The education indicators concerning completion l.jpg
This presentation is the property of its rightful owner.
Sponsored Links
1 / 18

The education indicators concerning completion PowerPoint PPT Presentation


It reports the current final grade intake at primary level stemming from previous years of schooling and past education policies on entrance to primary education. ...

Download Presentation

The education indicators concerning completion

An Image/Link below is provided (as is) to download presentation

Download Policy: Content on the Website is provided to you AS IS for your information and personal use and may not be sold / licensed / shared on other websites without getting consent from its author.While downloading, if for some reason you are not able to download a presentation, the publisher may have deleted the file from their server.


- - - - - - - - - - - - - - - - - - - - - - - - - - E N D - - - - - - - - - - - - - - - - - - - - - - - - - -

Presentation Transcript


The education indicators concerning completion l.jpg

The education indicators concerning completion


Indicators l.jpg

Indicators

1. Graduation Rate

2. Completion Rate

3. Cycle Completion Rate

4. Appeared and Pass Rate

5. Survival Rate

6. Retention Rate,

7. Transition Rate


1 graduation rate l.jpg

1. Graduation Rate

  • Definition

    • Gross graduation ratio: Number of graduates regardless of age in a given level or programme expressed as a percentage of the population at the theoretical graduation age for that level or programme.

  • Method of calculation

    • Divide the number of graduates regardless of age in a given level or programme by the population at the theoretical graduation age for that level or programme, and multiply by 100.

  • Interpretation

    • This indicator measures the degree to which children have completed, or are expected to successfully complete, primary education.


2 completion rate l.jpg

2. Completion Rate

  • Definition

    • Primary completion rate: the number of students successfully completing (or graduating from) the last year of primary school in a given year, expressed as a percentage of the total number of children of official graduation age in the population.

  • Method of calculation

    • Primary completion rate: the total number of students successfully completing (or graduating from) the last year of primary school in a given year, divided by the total number of children of official graduation age in the population and multiply by 100.

  • Interpretation

    • Because it measures both education system coverage and student attainment, the primary completion rate is a more comprehensive indicator of human capital formation and school system quality and efficiency than either gross or net enrolment ratios, or the cohort survival rate.


Measuring primary completion four different indicators l.jpg

Measuring Primary Completion: Four different indicators

Enrolment-based completion indicators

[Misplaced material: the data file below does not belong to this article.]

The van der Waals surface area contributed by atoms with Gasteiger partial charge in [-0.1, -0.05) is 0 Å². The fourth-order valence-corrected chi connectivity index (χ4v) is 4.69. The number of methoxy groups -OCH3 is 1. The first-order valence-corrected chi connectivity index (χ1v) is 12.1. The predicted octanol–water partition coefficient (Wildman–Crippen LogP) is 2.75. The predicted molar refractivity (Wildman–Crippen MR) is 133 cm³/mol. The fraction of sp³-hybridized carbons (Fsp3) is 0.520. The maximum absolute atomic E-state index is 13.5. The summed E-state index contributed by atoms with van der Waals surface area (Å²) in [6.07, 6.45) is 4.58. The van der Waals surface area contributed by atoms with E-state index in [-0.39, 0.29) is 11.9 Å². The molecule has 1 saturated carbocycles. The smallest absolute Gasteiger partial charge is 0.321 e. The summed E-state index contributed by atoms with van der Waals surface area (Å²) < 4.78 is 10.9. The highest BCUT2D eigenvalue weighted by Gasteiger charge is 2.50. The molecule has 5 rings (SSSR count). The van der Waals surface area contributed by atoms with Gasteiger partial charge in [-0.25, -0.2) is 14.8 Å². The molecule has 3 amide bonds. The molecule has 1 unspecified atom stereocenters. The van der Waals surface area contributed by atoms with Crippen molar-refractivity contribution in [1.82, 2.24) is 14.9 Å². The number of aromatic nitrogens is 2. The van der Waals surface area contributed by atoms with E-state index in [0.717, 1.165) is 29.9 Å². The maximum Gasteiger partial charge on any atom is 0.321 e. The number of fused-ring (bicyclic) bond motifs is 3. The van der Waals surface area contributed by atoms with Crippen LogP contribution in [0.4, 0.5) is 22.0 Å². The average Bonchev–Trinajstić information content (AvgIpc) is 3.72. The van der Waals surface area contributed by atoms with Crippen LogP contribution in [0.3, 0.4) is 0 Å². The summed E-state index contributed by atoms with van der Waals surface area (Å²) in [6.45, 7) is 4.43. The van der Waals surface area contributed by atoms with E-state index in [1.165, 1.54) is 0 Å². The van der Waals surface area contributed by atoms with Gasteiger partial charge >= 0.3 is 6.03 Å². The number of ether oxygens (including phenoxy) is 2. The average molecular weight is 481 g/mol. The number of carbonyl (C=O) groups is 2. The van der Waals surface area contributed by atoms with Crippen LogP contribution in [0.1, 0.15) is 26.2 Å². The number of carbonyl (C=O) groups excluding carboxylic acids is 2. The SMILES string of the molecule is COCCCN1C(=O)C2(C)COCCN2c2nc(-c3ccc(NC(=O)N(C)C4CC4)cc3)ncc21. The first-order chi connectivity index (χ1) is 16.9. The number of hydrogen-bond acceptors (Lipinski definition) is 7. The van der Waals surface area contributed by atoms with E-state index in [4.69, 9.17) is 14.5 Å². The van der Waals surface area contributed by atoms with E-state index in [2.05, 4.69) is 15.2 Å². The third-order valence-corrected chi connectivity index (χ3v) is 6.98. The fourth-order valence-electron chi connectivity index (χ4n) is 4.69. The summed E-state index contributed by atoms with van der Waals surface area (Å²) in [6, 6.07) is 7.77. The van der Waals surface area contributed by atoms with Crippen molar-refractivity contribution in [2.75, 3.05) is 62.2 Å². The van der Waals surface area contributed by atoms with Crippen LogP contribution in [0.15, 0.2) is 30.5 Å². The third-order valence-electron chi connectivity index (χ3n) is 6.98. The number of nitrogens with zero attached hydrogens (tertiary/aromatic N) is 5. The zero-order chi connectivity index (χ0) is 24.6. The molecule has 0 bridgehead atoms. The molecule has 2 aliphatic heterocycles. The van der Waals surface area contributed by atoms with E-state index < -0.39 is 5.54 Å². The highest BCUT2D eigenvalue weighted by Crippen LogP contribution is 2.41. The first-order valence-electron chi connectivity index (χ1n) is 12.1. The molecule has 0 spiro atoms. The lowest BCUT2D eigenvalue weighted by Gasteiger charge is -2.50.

a) Gross Intake Ratio to the Last Grade of Primary (GIR-LGP)

b) Expected Gross Intake Ratio to the Last Grade of Primary (EGIR-LGP)

  • These are based on numbers of pupils enrolled.

  • They measure the degree to which children have reached, or are expected to reach, the final grade of primary.

    Graduation-based completion indicators

    c) Gross Primary Graduation Ratio (GP-GR)

    d) Expected Gross Primary Graduation Ratio (EGP-GR)

  • These are based on numbers of graduates.

  • They measure the degree to which children have completed, or are expected to successfully complete, primary education.


Slide6 l.jpg

  • However, UIS survey showed that not all countries have the same formal notion of graduation at the primary level as the secondary level.

  • At the primary level, children may be judged to have been “successful” in completing the cycle because they passed a final exam, because their teacher gave a favourable assessment, or by using other criteria.

  • Automatic promotion from primary to secondary is common, but in some countries selection may occur at the last grade of primary education because of the limited availability of places in lower secondary education.

  • For these reasons, indicators based on graduation should be used as a measure of progression and represent proxies for education outputs.

  • However, they are not measures of actual learning achievement.


The use of each indicator depends upon its purpose l.jpg

The use of each indicator depends upon its purpose

  • When assessing the results of an earlier policy related to access to education, the indicators reflecting last grade data- a) or c) are useful.

  • When forecasting the results of a current policy related to access, the other indicators are more sensitive – b) or d).


Definitions of indicators l.jpg

Definitions of indicators

Gross Intake Ratio to the Last Grade of Primary (GIR-LGP)

  • Total number of new entrants in the last grade of primary education, regardless of age, expressed as a percentage of the population of the theoretical entrance age to the last grade.

  • It reports the current final grade intake at primary level stemming from previous years of schooling and past education policies on entrance to primary education.

    Expected Gross Intake Ratio to the Last Grade of Primary (EGIP-LGP)

  • The number of children in a given year regardless of age who are expected to reach the last grade of primary education expressed as a percentage of the population at the theoretical entrance age to primary education in the same year.